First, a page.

We don’t like to see things open and even today when we watch a movie, if the ending is not very clear, we want to discuss it with our friends. What really happened? What do you think happened? That’s why people who are now following the soap opera or something, they cannot stop after they say I’ll watch one episode and then they say I want to know what happened next.

So this is a very basic desire in ourselves and the progress when you feel that something will be completed, the project will be completed, a service will be delivered, an epidemic will be eliminated, that gives us more of a desire to be part of that, to reach that goal. We are a goal-seeking species. But of course there’s some dynamics involved in that. It’s not a linear relationship.

So at the beginning of a project, if you achieve, for example 10 or 20 percent of the project, you should refer to the smaller number all the time. So we’ve already done 20 percent and overcame the initial inertia. You don’t say we still have 80 percent to go. When you reach 80 percent, you talk about the 80 percent and there’s only 20 percent to go and then we know that there will be an acceleration in the donation or the help because we all like to see something come to an end and complete.

Roger Dooley:    Yeah. Well I guess it’s fairly typical in fundraising efforts that I have personally observed to go out for big donations first. Before you even launch the campaign, they go out and try and raise a significant portion of the funds from big donors. Is that sort of an endowed progress effect?

I know we’ve seen the coffee experiments where you give somebody a coffee punch card where you get a free one when it’s full, if you give them a card with either 10 empty spots or a card with 12 spots of which two are already checked, they will consume more coffee with the one that looks like they’ve already made progress. Is that the same psychology there?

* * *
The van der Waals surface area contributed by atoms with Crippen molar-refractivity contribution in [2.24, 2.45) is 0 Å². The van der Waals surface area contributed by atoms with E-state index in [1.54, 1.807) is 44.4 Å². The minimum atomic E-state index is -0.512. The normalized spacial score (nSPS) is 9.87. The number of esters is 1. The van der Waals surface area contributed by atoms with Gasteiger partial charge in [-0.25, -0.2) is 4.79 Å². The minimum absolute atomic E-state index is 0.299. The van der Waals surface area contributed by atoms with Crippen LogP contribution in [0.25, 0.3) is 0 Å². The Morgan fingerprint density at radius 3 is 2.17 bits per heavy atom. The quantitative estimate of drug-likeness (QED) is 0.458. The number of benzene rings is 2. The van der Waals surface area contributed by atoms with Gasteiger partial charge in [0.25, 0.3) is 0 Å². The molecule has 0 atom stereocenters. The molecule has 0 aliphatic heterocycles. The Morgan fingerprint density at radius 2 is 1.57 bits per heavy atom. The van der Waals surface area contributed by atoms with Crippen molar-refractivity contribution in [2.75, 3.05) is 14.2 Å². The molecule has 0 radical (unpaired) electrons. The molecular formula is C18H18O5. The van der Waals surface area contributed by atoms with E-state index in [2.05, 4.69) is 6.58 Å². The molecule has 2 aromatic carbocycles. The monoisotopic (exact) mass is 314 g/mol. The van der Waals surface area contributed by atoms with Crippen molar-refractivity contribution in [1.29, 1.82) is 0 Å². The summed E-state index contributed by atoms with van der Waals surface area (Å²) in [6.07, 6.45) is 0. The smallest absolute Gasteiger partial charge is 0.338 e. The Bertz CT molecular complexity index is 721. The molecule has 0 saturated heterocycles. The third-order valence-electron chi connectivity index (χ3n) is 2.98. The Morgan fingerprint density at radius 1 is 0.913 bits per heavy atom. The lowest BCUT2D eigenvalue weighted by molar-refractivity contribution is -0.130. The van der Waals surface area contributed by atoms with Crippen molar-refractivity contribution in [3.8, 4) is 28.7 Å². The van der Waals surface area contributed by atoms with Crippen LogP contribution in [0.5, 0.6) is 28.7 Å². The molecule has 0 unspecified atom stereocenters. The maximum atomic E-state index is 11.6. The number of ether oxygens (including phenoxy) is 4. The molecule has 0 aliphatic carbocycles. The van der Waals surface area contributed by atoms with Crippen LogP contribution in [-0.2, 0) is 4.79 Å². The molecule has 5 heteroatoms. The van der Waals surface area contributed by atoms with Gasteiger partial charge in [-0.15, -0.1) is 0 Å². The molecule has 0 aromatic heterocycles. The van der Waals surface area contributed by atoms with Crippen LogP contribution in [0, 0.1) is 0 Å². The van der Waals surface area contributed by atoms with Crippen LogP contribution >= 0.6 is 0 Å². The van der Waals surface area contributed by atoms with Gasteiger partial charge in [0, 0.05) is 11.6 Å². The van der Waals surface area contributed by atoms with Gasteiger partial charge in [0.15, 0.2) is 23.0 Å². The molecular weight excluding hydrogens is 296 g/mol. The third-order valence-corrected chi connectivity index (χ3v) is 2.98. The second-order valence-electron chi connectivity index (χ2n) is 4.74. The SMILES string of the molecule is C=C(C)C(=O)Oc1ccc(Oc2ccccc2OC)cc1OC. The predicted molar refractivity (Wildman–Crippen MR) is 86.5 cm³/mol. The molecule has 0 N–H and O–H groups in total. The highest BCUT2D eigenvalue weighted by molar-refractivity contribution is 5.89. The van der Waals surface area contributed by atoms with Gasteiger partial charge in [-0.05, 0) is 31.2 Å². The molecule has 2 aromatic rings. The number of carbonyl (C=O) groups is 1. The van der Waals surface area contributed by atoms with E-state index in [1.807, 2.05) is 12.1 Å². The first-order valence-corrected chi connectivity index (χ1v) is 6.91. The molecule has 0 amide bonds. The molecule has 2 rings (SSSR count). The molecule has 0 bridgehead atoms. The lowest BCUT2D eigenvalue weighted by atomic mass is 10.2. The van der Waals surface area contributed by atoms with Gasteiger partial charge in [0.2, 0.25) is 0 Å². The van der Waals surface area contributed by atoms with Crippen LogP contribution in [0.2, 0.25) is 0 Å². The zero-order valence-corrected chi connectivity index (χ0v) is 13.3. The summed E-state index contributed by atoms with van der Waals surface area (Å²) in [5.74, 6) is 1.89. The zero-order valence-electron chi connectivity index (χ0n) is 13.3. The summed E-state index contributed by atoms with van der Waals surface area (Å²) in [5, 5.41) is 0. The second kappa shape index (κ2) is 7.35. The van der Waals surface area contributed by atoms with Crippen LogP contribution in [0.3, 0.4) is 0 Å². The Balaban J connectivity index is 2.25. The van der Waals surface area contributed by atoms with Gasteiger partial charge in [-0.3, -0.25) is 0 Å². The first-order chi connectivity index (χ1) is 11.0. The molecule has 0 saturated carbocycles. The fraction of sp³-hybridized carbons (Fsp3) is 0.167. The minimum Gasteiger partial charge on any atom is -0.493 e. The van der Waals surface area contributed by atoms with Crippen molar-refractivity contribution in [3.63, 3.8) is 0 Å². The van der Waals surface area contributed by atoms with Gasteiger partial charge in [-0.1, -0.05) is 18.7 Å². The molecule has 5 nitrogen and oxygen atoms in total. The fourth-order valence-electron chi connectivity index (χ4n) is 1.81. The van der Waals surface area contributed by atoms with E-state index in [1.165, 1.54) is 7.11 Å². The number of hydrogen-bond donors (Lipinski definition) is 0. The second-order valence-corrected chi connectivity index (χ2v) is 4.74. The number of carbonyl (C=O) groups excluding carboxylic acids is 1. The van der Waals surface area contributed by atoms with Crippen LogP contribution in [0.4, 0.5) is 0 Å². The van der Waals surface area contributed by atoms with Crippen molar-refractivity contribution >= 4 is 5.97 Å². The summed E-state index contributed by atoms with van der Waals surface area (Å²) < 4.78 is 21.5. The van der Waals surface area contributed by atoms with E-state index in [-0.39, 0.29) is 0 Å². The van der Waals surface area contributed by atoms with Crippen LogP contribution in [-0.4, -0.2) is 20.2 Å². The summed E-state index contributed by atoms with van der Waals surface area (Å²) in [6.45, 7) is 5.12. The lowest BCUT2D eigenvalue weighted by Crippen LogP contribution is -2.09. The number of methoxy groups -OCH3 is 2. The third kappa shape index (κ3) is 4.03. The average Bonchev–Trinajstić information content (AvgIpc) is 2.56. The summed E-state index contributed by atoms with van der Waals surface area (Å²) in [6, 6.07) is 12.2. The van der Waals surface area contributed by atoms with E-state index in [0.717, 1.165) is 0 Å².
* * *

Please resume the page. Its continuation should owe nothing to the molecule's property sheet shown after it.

Bernard Ross:    I think there’s some similarities. I don’t know anyone who’s doing the coffee experiment or the car wash experiment the same way. I think Omar and I are trying to think about how you might do that. It’s sadly the case and there’s some data, I think you’re probably referring to the book, but when you’re seeking donations for a project, you’re more likely to get acceleration at the start and at the end and not in the middle. So projects can get kind of stuck in the middle.

Yeah. That idea of like there are certain points and of course then how you frame your project becomes important.

Roger Dooley:    Right. So you don’t wanna be in the middle. You want to be starting phase two, for example, right?

Bernard Ross:    Yeah and Roger, you know, you have the chance. You can kick off these two. You can be a leader. You can start other people involved. Roger, with your gift, you can make this happen. You can get completion. Those seem to be the two most powerful points. So presenting your proposition in a way all the time that suggests that you’re in one of those two positions and not getting stuck in the middle.